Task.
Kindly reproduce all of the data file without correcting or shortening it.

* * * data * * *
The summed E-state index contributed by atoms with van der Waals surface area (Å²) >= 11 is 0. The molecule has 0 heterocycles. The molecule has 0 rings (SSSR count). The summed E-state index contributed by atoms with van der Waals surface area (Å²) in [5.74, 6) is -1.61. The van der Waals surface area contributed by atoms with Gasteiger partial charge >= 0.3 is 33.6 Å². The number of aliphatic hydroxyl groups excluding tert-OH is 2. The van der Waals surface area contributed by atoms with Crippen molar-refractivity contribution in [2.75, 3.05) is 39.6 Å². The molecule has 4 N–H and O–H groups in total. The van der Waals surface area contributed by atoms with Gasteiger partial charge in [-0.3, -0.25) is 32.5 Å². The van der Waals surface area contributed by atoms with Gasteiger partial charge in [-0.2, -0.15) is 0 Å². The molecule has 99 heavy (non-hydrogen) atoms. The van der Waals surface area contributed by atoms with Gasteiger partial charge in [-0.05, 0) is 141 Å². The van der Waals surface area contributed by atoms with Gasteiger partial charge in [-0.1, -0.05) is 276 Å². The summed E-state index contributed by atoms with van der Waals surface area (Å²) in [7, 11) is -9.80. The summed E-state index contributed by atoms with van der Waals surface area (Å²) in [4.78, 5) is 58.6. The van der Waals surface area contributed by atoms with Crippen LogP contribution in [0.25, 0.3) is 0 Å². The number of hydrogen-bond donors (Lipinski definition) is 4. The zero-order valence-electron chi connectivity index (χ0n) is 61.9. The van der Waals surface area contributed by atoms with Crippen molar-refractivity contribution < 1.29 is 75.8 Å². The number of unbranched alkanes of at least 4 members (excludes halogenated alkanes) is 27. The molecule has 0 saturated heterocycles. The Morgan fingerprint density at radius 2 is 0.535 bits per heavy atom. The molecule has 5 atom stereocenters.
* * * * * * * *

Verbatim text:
The summed E-state index contributed by atoms with van der Waals surface area (Å²) >= 11 is 0. The molecule has 0 heterocycles. The molecule has 0 rings (SSSR count). The summed E-state index contributed by atoms with van der Waals surface area (Å²) in [5.74, 6) is -1.61. The van der Waals surface area contributed by atoms with Gasteiger partial charge >= 0.3 is 33.6 Å². The number of aliphatic hydroxyl groups excluding tert-OH is 2. The van der Waals surface area contributed by atoms with Crippen molar-refractivity contribution in [2.75, 3.05) is 39.6 Å². The molecule has 4 N–H and O–H groups in total. The van der Waals surface area contributed by atoms with Gasteiger partial charge in [-0.3, -0.25) is 32.5 Å². The van der Waals surface area contributed by atoms with Gasteiger partial charge in [-0.2, -0.15) is 0 Å². The molecule has 99 heavy (non-hydrogen) atoms. The van der Waals surface area contributed by atoms with Gasteiger partial charge in [-0.05, 0) is 141 Å². The van der Waals surface area contributed by atoms with Gasteiger partial charge in [-0.1, -0.05) is 276 Å². The summed E-state index contributed by atoms with van der Waals surface area (Å²) in [7, 11) is -9.80. The summed E-state index contributed by atoms with van der Waals surface area (Å²) in [4.78, 5) is 58.6. The van der Waals surface area contributed by atoms with Crippen LogP contribution in [0.25, 0.3) is 0 Å². The number of hydrogen-bond donors (Lipinski definition) is 4. The zero-order valence-electron chi connectivity index (χ0n) is 61.9. The van der Waals surface area contributed by atoms with Crippen molar-refractivity contribution < 1.29 is 75.8 Å². The number of unbranched alkanes of at least 4 members (excludes halogenated alkanes) is 27. The molecule has 0 saturated heterocycles. The Morgan fingerprint density at radius 2 is 0.535 bits per heavy atom. The molecule has 5 atom stereocenters.